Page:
The gold ETFs are listed on the BSE and NSE that makes it easy for you to buy and sell them in quantities lower than what you would have to for physical jewellery, bars and coins. Like stock trading, you need a Demat account and a trading account to buy and sell gold ETFs. One thing you need to remember is that these investments are subject to tax on redemption.

Gold Funds

Gold funds invest in the shares of companies that operate in gold and allied services. Gold funds, unlike gold ETFs, are managed by fund managers just like mutual funds. They are said to be ideal for risk-averse investors as they invest in multiple companies to reduce risk.

To an extent, the returns from gold funds depend on market conditions. Since the companies that operate in gold and allied services are affected by other factors besides the price of gold, the returns are not exactly similar to that of gold.

Gold Fund of Funds

Also called Gold Saving Funds, the Gold Fund of Funds are mutual funds that invest in gold ETFs. Since they invest in quite a few ETFs to diversify holdings and reduce risk, they are considered better than individual gold ETFs.

Investors do not need a Demat account to invest in these financial instruments. Unlike Gold ETFs that usually do not have a systematic investment plan (SIP) or else ask the investor to specify the number of units to be bought at the outset, Gold Saving Funds allow investors to buy gold ETFs of a fixed amount per month (or at a regular interval of choice) without any of these constraints.

Gold Mining Shares

You may also invest in shares of gold mining companies from the secondary equity markets. The prices of these companies move like all other company shares listed on stock exchanges. As a trend, the share prices move in tandem with a rise in global gold prices.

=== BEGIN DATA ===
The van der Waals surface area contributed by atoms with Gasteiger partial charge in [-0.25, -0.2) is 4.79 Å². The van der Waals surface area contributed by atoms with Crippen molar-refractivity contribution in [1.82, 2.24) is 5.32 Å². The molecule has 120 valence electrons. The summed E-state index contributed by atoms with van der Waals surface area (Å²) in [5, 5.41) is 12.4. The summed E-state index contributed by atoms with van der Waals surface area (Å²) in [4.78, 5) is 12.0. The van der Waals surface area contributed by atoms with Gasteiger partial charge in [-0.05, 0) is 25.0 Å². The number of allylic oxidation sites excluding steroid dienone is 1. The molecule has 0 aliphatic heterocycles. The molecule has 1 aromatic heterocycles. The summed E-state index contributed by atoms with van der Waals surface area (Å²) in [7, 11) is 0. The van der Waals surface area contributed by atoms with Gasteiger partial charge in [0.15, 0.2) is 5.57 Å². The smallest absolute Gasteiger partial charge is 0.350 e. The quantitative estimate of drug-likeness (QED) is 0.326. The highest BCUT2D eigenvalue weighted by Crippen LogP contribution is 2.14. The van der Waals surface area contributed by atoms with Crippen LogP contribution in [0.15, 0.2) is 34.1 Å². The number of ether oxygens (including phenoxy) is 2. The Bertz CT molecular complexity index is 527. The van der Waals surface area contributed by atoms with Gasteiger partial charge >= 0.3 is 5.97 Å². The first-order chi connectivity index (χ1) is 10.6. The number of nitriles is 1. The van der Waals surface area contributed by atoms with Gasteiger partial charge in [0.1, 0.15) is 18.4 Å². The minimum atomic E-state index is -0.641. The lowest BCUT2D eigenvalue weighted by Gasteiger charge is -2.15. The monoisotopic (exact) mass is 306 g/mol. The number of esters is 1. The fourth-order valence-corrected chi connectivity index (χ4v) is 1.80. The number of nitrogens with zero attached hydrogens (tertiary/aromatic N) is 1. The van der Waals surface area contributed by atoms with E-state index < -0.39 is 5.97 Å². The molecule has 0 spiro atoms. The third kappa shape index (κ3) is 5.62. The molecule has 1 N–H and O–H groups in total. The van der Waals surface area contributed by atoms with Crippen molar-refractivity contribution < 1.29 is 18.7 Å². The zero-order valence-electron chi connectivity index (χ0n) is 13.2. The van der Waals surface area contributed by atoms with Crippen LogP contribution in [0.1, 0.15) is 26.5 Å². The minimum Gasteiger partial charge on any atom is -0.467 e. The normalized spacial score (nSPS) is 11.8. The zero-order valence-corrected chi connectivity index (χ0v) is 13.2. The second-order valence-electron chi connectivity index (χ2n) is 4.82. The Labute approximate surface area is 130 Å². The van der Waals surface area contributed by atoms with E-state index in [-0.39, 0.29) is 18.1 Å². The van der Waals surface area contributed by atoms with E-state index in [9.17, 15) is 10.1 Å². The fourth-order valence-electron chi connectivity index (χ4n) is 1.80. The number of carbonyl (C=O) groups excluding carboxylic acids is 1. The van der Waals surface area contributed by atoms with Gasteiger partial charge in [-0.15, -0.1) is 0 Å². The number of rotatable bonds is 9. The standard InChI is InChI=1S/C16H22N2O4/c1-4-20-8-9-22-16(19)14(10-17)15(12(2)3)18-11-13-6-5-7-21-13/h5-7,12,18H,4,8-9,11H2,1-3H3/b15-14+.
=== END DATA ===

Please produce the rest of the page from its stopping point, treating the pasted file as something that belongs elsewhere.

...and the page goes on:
Since these are equity shares, you will need to have a Demat account and a trading account before you can invest in these shares.

Government Sovereign Gold Bonds (SGBs)

Sovereign Gold Bonds (SGBs) are issued by the Reserve Bank of India on a regular basis. The issues may be done in tranches every 2-3 months, with each tranche remaining open for around a week each time. The prices are calculated through a simple average of the closing prices of 999 purity gold for the last 3 days as set by the Indian Bullion and Jewellers Association (IBJA).

The government offers a nominal coupon rate that helps you get more returns over and above the price appreciation you will get. These bonds have a tenure of eight years, with an exit option in the fifth, sixth and seventh years. They are tax-free on redemption though the interest you earn is taxable. You can also sell them on the secondary market. The Sovereign Gold Bonds are suggested as long-term investments.

The subscription is made as grams of gold. An individual investor or a Hindu Undivided Family (HUF) can invest a minimum amount that is equivalent to the price of 1 gram of gold, and maximum limit is set at a value equal to 4 kg of gold. Corporations and trusts can invest up to 20 kg.


Gold is considered a good investment if you use it to diversify your portfolio. Most experts suggest that you keep 10-15% of your investments in gold. This is sound advice if you see that gold has given an average return of 14.10% annually since 1973 in rupee terms, as per the World Gold Council Report dated 24th March 2020.

The price of gold rises during moments of uncertainty. And since economic uncertainty will be the norm due to the Coronavirus pandemic in the near future, most experts are betting on the price of gold to rise.

What you need to see is your comfort factor with the different types of investment. You will also need to assess the time you want to stay invested. Except for physical gold, all are options you can trade in the market. So trying it out with a small amount at first and then going for bigger amounts is a good idea.